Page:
Soviet Criminal Justice under Stalin

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Soviet Criminal Justice Under Stalin is the first comprehensive account of Stalin's struggle to make criminal law in the USSR a reliable instrument of rule, emphasizing the initial weakness of the Soviet state and the limits of Stalin's capacity to rule. Peter Solomon also offers new perspectives on collectivization, the Great Terror, the politics of abortion, and the disciplining of the labor force. This book should appeal to anyone interested in the political, social, or legal history of the USSR, judicial reform in post-Soviet states, law in authoritarian regimes, or comparative legal development.

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Editorial Reviews

From the Publisher
"A historical study examines Stalin's struggle to make criminal law in the U.S.S.R. a reliable instrument of rule. Data were obtained from recently declassified archives and from interviews and secondary sources." Criminal Justice Abstracts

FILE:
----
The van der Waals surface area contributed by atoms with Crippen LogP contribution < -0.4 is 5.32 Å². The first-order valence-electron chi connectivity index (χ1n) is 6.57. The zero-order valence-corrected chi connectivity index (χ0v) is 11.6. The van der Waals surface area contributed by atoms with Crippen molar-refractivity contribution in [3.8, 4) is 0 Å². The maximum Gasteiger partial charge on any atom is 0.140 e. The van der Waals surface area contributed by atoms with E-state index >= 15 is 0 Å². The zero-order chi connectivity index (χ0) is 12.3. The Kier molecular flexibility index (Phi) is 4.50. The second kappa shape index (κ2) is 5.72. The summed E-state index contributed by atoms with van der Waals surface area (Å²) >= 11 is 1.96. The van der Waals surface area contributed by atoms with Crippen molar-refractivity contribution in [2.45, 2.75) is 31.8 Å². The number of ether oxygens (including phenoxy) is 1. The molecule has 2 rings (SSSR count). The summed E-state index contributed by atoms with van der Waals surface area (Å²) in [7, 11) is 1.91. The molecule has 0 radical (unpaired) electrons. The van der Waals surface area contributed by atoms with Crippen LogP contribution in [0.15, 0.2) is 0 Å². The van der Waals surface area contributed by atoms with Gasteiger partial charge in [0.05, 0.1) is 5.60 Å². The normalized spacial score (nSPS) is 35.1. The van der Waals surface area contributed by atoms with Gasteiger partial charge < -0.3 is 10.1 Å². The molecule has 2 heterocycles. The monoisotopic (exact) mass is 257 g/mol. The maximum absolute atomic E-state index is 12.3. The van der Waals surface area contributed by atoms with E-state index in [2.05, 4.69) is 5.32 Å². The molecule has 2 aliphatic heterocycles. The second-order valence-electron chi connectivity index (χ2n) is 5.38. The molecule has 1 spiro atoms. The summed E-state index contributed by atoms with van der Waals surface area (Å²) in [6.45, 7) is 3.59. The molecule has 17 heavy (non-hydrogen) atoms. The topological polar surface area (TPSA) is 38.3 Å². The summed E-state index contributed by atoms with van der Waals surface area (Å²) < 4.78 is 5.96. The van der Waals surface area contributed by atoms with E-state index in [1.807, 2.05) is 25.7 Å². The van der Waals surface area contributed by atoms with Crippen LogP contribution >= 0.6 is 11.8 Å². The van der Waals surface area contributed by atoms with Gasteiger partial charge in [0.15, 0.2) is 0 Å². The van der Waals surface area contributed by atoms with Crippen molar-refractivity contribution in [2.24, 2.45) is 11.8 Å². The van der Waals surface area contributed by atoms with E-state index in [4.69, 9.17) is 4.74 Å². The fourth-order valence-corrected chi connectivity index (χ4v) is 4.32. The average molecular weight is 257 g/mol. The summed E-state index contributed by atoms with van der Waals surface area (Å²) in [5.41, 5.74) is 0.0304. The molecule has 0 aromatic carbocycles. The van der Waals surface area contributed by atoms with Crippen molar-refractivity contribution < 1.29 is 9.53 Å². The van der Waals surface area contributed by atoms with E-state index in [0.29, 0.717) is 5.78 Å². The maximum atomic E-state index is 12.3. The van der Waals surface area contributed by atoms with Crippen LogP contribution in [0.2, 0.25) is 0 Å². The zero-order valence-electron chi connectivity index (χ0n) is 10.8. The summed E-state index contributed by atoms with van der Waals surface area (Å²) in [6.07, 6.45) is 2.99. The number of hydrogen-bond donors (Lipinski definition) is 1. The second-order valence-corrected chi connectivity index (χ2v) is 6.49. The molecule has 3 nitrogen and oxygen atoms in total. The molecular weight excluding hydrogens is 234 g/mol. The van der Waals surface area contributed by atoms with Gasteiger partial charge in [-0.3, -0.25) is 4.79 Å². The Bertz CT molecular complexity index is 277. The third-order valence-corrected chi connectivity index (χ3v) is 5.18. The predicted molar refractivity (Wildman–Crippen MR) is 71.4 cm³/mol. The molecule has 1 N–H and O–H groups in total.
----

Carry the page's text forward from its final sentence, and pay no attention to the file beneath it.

"This erudite, calmly reasoned book should be the starting point for all who want to understand how the Soviet Union was ruled, and why it failed." Jane Burbank, The Russian Review

"Solomon does an excellent job of placing Soviet criminal policy in a comparative context. All Russian historians of the modern period, as well as scholars of law, legal history, revolutions, and comparative politics will find this book essential reading." J. Arch Getty, Slavic Review

"This large work on criminal justice under Joseph Stalin is a first-rate book on a difficult subject. Yet Peter H. Solomon Jr.'s discussion of the Soviet use of criminal justice and its bureaucratization makes a fascinating read. ...demonstrates the complex and contradictory development of Stalinism well. The present book has to be read by anyone interested in Stalinism." Hiroaki Kuromiya, American Historical Review